Plans are beginning to solidify for the Connecticut General Assembly to hold a Special Session before the end of September. This time, the Senate will convene first: we expect that to happen next week. The House will follow, and we expect to convene on either September 29 or September 30. The agenda is still under negotiation, but the focus will be on bills which have had hearings during the truncated regular session, that have strong bipartisan support, and/or that address urgent situations that need immediate attention.
School, in its new and varied formats and schedules, began in earnest this week. Before the schedule kicked into gear, I had many anxious conversations with teachers, parents, administrators, and staff, about the unknowns they were facing as they made decisions about how to move forward.
Our long-term care facilities – nursing homes and assisted living facilities – have been hard hit by the COVID-19 crisis, and deaths among those residents make up more than half of the state’s total. Those deaths are concentrated in certain facilities, while almost 30% of the nursing homes in CT suffered almost no infections at all.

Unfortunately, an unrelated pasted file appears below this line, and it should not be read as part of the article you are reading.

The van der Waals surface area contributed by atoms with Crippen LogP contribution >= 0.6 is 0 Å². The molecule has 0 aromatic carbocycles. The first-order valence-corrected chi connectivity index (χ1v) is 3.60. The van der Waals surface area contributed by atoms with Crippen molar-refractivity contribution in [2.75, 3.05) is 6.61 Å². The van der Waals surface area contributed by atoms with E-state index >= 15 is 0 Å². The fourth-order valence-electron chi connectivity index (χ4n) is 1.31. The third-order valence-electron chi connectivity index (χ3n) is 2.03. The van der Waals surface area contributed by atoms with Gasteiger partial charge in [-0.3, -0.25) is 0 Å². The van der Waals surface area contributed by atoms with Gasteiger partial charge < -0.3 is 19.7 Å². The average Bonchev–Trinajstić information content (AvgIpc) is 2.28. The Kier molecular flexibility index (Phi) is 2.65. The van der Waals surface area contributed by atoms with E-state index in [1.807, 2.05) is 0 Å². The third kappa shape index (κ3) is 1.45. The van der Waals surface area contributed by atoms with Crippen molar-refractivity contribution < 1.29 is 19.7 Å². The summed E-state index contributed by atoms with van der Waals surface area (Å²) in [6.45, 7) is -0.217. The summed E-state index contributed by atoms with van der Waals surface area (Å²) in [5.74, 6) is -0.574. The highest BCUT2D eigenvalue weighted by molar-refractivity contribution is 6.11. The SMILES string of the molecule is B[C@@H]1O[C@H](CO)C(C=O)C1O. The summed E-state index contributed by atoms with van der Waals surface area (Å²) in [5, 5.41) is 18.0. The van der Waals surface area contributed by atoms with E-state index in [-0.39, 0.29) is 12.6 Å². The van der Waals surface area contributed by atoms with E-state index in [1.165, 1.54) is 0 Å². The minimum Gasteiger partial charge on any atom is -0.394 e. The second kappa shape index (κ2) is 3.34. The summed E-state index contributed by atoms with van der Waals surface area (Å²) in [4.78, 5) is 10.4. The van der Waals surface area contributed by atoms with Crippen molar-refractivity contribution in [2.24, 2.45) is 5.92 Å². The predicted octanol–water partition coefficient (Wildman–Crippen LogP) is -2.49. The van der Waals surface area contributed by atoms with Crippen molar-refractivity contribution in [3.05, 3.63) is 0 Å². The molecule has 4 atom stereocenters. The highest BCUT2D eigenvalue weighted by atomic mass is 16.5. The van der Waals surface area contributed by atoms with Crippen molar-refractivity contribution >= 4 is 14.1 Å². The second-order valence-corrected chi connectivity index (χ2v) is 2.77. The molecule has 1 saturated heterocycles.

Earlier this week, Governor Lamont signed orders extending the state’s civil preparedness and public health emergency to February 9, 2021. Due to expire on September 9, this extension allows the Governor’s prior executive orders to remain in effect (pending any legislative action, which would override them) and allows him to continue to modify those orders as conditions change.
Some students in the district went back to school yesterday, and others will be going back next week. "Back to School" this year looks different for every family and I have heard from many of you about the anxiety caused by the uncertainty about COVID-19.
I had a confluence of events this week that focused on public goods: things that are, or should be, available and accessible to all of us. They include the US Postal Service, the ballot box, clean air and water, mental health care, and utilities like electricity, phone and internet, for example. The way we make these accessible is different in each case, but there are market failures with each that make it necessary for the government to play a role to ensure equitable access.